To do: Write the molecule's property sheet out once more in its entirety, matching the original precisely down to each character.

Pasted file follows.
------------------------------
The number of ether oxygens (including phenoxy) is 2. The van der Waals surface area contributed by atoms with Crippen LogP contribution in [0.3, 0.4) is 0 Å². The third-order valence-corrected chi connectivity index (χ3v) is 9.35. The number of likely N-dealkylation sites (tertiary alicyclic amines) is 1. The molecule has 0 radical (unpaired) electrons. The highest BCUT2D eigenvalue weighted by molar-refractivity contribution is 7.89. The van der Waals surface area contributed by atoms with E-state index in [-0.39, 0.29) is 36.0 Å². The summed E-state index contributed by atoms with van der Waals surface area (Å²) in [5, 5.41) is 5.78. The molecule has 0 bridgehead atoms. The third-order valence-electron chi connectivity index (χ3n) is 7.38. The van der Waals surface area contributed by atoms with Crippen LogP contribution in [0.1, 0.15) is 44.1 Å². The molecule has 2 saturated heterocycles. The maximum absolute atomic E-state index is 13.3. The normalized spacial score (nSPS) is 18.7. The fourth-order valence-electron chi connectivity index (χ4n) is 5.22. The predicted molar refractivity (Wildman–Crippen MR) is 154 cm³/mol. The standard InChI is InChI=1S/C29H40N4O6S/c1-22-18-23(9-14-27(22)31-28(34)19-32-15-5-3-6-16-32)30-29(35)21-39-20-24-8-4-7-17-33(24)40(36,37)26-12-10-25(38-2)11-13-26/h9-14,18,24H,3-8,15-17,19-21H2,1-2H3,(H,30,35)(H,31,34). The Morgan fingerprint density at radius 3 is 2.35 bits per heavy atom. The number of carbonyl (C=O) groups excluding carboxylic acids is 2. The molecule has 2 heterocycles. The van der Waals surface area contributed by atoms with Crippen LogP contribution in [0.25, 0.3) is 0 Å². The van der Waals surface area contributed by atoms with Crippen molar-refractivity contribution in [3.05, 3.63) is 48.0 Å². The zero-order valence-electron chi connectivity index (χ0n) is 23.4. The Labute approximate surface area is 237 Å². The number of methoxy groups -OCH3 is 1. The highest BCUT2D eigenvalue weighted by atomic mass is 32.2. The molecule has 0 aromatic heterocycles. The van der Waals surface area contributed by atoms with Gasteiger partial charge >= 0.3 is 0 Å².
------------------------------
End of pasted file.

The number of ether oxygens (including phenoxy) is 2. The van der Waals surface area contributed by atoms with Crippen LogP contribution in [0.3, 0.4) is 0 Å². The third-order valence-corrected chi connectivity index (χ3v) is 9.35. The number of likely N-dealkylation sites (tertiary alicyclic amines) is 1. The molecule has 0 radical (unpaired) electrons. The highest BCUT2D eigenvalue weighted by molar-refractivity contribution is 7.89. The van der Waals surface area contributed by atoms with E-state index in [-0.39, 0.29) is 36.0 Å². The summed E-state index contributed by atoms with van der Waals surface area (Å²) in [5, 5.41) is 5.78. The molecule has 0 bridgehead atoms. The third-order valence-electron chi connectivity index (χ3n) is 7.38. The van der Waals surface area contributed by atoms with Crippen LogP contribution in [0.1, 0.15) is 44.1 Å². The molecule has 2 saturated heterocycles. The maximum absolute atomic E-state index is 13.3. The normalized spacial score (nSPS) is 18.7. The fourth-order valence-electron chi connectivity index (χ4n) is 5.22. The predicted molar refractivity (Wildman–Crippen MR) is 154 cm³/mol. The standard InChI is InChI=1S/C29H40N4O6S/c1-22-18-23(9-14-27(22)31-28(34)19-32-15-5-3-6-16-32)30-29(35)21-39-20-24-8-4-7-17-33(24)40(36,37)26-12-10-25(38-2)11-13-26/h9-14,18,24H,3-8,15-17,19-21H2,1-2H3,(H,30,35)(H,31,34). The Morgan fingerprint density at radius 3 is 2.35 bits per heavy atom. The number of carbonyl (C=O) groups excluding carboxylic acids is 2. The molecule has 2 heterocycles. The van der Waals surface area contributed by atoms with Crippen LogP contribution in [0.25, 0.3) is 0 Å². The van der Waals surface area contributed by atoms with Crippen molar-refractivity contribution in [3.05, 3.63) is 48.0 Å². The zero-order valence-electron chi connectivity index (χ0n) is 23.4. The Labute approximate surface area is 237 Å². The number of methoxy groups -OCH3 is 1. The highest BCUT2D eigenvalue weighted by atomic mass is 32.2. The molecule has 0 aromatic heterocycles. The van der Waals surface area contributed by atoms with Gasteiger partial charge >= 0.3 is 0 Å².